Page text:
To specifically test whether pyrin inflammasome activation is independent of the signaling engaged by other pathogen-associated molecular patterns in the C. difficile toxin stimuli, we stimulated BMDMs with purified TcdB. Similar to the response to C. difficile toxin stimuli, pyrin inflammasome activation in response to purified TcdB was significantly reduced in Ripk3−/− BMDMs compared with WT BMDMs as indicated by reduced caspase-1 cleavage, IL-18 release, and cell death (Fig. 3C, 3D, Supplemental Fig. 2).
Recent studies have identified pyrin dephosphorylation as a critical step upstream of pyrin inflammasome activation (33, 37, 38). We therefore assessed whether pyrin dephosphorylation was affected in the absence of RIPK3. We found that the loss of RIPK3 reduced pyrin expression but did not affect pyrin dephosphorylation (Fig. 3E). Overall, these data suggest that the modulation of pyrin inflammasome activation by RIPK3 occurs at the level of Mefv transcript and protein expression and is independent of MAPK and NF-κB signaling and pyrin dephosphorylation.
Loss of RIPK3 enhances mTOR signaling, which in turn suppresses Mefv expression and pyrin inflammasome activation
In addition to MAPK and NF-κB signaling, Mefv expression is regulated by the mTOR (39) and PI3K pathways (40). We assessed mTOR activation in BMDMs following C. difficile toxin stimuli exposure. We observed increased phosphorylation of mTOR, GSK3β, and downstream targets S6K and S6 in the absence of RIPK3 (Fig. 4A). These data demonstrate that RIPK3 restricts mTOR activation following C. difficile toxin stimuli. To assess whether mTOR activation modulates pyrin inflammasome activation, we inhibited mTOR activation using rapamycin treatment during stimulation with C. difficile toxin (Fig. 4B). Treatment with rapamycin increased the amount of caspase-1 cleavage and IL-18 released in response to the C. difficile toxin stimuli (Fig. 4C, 4D). Additionally, rapamycin treatment increased Mefv transcript levels independent of MAPK or NF-κB modulation (Supplemental Fig. 3A, 3B). To confirm that mTOR inhibition specifically led to pyrin inflammasome activation in response to C. difficile toxin stimuli, we tested the effect of rapamycin on C. difficile toxin–induced inflammasome activation in Nlrp3−/− BMDMs (41). We observed that rapamycin promoted C. difficile toxin–induced inflammasome activation that was independent of NLRP3 and dependent on pyrin (Supplemental Fig. 3C, 3D).
To confirm the role of mTOR signaling in pyrin inflammasome activation, we also tested the effect of mTOR inhibitors PP242 and torin 1 on pyrin inflammasome activation. Similar to the effects of rapamycin treatment, treatment with PP242 and torin 1 promoted pyrin inflammasome activation in response to C. difficile toxin stimuli (Fig. 4E, 4F). In line with the observed pyrin inflammasome activation, mTOR inhibition also promoted IL-1β release, but it did not consistently affect release of the noninflammasome cytokines TNF and IL-6 (Supplemental Fig. 3E). Pyrin inflammasome activation was promoted in response to mTOR inhibition even upon stimulation with the purified toxin, TcdB (Supplemental Fig. 3F). Overall, these data establish an inverse correlation between the mTOR and pyrin inflammasome activation, demonstrating that negative regulation of mTOR signaling by RIPK3 can regulate Mefv expression and pyrin inflammasome activation.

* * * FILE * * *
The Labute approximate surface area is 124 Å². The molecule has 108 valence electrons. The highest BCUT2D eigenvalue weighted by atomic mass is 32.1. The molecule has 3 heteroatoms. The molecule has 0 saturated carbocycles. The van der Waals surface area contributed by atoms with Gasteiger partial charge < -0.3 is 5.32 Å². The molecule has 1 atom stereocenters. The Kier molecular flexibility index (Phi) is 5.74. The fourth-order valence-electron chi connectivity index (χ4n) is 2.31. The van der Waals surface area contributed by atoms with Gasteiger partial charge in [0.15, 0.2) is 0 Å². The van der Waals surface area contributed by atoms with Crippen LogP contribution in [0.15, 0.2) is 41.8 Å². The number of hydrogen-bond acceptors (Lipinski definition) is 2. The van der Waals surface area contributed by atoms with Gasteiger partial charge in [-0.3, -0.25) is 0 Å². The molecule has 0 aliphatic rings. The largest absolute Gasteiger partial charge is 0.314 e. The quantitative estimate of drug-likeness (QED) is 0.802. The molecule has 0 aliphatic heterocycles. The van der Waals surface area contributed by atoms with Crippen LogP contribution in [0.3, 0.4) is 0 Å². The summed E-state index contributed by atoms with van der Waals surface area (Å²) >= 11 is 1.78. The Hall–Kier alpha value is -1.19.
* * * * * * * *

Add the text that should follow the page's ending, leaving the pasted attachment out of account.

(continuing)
RIPK3 promotes pyrin inflammasome activation in a peritonitis model
To test the in vivo relevance of these findings, we injected supernatant derived from C. difficile cultures (toxin-negative C. difficile and toxin-positive C. difficile) into the mouse peritoneum and assessed inflammasome activation. Peritonitis as a model allows us to specifically address the toxin-induced innate inflammasome response independent of alterations observed in the adaptive immune system (42–44). Similar to our in vitro data, C. difficile toxin promoted pyrin- and caspase-1–mediated IL-18 release, suggesting that the toxin activates the pyrin inflammasome and promotes systemic IL-18 release in the peritonitis model (Fig. 5A). C. difficile toxin stimuli (irrespective of toxin status) also induced production of the inflammatory mediators TNF and KC that, as expected, did not rely on inflammasome activation (Fig. 5A). Genetic deletion of TNF or RIPK3 reduced IL-18 release in response to the toxin stimuli, highlighting the significance of this signaling axis in pyrin inflammasome activation (Fig. 5B). These data demonstrate that RIPK3 plays an important role in promoting activation of the pyrin inflammasome.